In this April 2017 photo taken with a smart phone, the tide rushes in on the north Kasilof beach in Kasilof, Alaska. (Elizabeth Earl/Peninsula Clarion)

In this April 2017 photo taken with a smart phone, the tide rushes in on the north Kasilof beach in Kasilof, Alaska. (Elizabeth Earl/Peninsula Clarion)

Tips for taking a better cell phone photo

It’s easy to run into picture-perfect moments on the Kenai Peninsula, from a beautiful vista above Skilak Lake to a moose and her calf in the neighbor’s backyard — but a camera isn’t always within reach, or may be too bulky to lug up Skyline Trail.

Luckily, technology has put a fully functional camera in your pocket, with the latest iPhone rear-facing cameras flaunting 12 megapixels and panoramic ability. However, taking high-quality photos with a cellphone requires more than just “point and shoot.”

Jody Overstreet of Alaska Photo Treks in Anchorage has a range of tips for taking iPhone photos to a professional level.

“The first thing is that you become really familiar with what is available in the settings menu in your phone,” Overstreet said. “A lot of phones today have a lot of options and things that can mimic (digital cameras). … You can do a lot if you get into your settings and learn what’s in your phone.”

For action photos, a useful tool is the phone’s “burst mode,” which takes 10 photos in one second, reducing blur and the chance that the moment is missed.

It’s also important to treat the phone’s camera like a regular camera lens.

“Always make sure the lens is clean,” Overstreet said. “Phones get dirty really easy because they are handled so much and that can compromise image quality, with grease and fingerprints.”

And while the lens of cellphone cameras will get the job done, there are an array of lens attachments that help enhance cellphone photographs.

“Check out some accessories, like the specialized lenses you can clip on to your phone and get a special effect,” Overstreet said. “You can get fisheye, super wide angle, macro for shooting up close.”

There are also a wide selection of tripod accessories — unless a selfie stick is more your style — that clip onto a cellphone, providing more stability than shaking hands after a tough hike.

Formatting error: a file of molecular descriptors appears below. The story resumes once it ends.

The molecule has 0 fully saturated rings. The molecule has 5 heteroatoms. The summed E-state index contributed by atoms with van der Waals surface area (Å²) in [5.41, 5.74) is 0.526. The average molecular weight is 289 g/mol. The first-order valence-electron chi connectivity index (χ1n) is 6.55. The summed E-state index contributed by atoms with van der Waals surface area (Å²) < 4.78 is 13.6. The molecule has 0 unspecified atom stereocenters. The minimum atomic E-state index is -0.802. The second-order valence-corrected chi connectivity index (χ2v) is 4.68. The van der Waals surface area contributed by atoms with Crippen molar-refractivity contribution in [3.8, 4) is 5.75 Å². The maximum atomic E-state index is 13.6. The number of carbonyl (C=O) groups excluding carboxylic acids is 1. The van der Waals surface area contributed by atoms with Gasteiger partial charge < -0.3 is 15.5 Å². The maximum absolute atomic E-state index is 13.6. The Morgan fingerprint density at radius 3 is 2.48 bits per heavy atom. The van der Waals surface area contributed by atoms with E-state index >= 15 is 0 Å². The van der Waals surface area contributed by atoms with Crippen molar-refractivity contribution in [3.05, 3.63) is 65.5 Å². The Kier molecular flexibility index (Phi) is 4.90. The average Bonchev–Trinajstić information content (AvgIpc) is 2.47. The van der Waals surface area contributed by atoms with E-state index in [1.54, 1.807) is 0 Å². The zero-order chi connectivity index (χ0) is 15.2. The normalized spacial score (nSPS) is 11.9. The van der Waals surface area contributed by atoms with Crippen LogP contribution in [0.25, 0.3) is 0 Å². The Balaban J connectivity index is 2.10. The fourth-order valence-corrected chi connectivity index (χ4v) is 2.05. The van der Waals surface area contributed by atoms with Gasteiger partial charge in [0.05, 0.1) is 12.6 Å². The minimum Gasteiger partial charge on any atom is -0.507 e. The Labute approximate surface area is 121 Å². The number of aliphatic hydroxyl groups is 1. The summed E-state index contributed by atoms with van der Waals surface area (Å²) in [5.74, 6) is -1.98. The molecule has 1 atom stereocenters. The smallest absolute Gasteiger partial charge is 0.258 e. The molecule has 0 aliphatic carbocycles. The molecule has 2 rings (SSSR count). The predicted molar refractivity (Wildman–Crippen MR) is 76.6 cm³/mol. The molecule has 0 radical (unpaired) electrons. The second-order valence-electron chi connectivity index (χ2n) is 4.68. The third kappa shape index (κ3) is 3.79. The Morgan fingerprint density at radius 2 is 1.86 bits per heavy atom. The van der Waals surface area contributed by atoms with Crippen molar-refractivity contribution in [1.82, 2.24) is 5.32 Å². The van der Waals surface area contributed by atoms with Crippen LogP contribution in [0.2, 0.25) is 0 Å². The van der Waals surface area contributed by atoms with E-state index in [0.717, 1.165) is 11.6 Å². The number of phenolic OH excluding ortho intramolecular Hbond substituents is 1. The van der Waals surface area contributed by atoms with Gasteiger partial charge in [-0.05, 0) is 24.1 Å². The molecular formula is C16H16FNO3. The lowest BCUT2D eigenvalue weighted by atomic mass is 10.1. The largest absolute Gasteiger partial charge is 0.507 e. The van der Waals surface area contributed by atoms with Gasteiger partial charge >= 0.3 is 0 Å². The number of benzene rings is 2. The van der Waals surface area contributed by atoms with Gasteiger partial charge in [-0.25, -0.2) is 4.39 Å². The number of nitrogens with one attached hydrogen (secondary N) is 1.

“The tripod comes in handy,” Overstreet said. “Especially if you’re using specialized apps, like there is one that can mimic slow shutter effect.”

These apps, such as Slow Shutter Cam for iPhone, allow phone users to take advantage of different shutter speeds but require a steady hand or a tripod to capture running water on mountain streams or waterfalls.

To capture a beautiful landscape paired with a smile, Overstreet recommends using the flash as a fill light on bright days.

“For doing portraiture and stuff, especially in bright light or shooting pictures of people at sunset, the little built-in flash is handy for fill-in light,” Overstreet said. “But it only works at very close range, so you need to be close. I don’t recommend that flash for much because it is pretty weak and harsh, but it does make a great fill flash.”

Balancing bright backgrounds with a foreground can be the biggest struggle for a cellphone photographer, but the best tip for balancing the exposure in those scenarios is the fingertip.

“To get a correct metering for a subject, usually the camera meters the overall light and doesn’t know what your subject is,” Overstreet said. “It may go bright in the foreground. You can compose the scene so there is less foreground so the camera is metering for just the sky to give you those beautiful features or you can put your finger on the screen and tell the camera what to focus on.”

Overall, though, cellphone photography bears all the same traits as regular photography, so composition is key.

“The rules of composition, the elements of composition and design apply to phone photography as much as they do for any other photography,” Overstreet said. “Things like leading lines, patterns, textures, repetition, including a foreground, middle ground and background — they all apply and make for much better photography. So, if you become familiar with those elements of design, then your photos will improve greatly.”

It’s fun, especially with a cellphone, to find a new, unique angle and to put an interesting spin on a scenic view.

“Always look for an unusual point of view,” Overstreet said. “Most photos are taken at eye level, because that is the way people take photos of the world. … Get high, get low, go around the subject. … Getting a different point of view offers a more captivating image.”

And a final tip comes from an old photographer adage.

“The best camera is the one you have with you,” she said.

Reach Kat Sorensen at kat.sorensen@peninsulaclarion.com.

In this April 2017 photo taken with a smart phone, mist drifts over the Snow River in Paradise Valley near Seward, Alaska. (Elizabeth Earl/Peninsula Clarion)

In this April 2017 photo taken with a smart phone, mist drifts over the Snow River in Paradise Valley near Seward, Alaska. (Elizabeth Earl/Peninsula Clarion)

In this Saturday, June 3, 2017 photo taken with a smart phone, a small peak near Hope Point stands out among the clouds near Hope, Alaska. (Elizabeth Earl/Peninsula Clarion)

In this Saturday, June 3, 2017 photo taken with a smart phone, a small peak near Hope Point stands out among the clouds near Hope, Alaska. (Elizabeth Earl/Peninsula Clarion)

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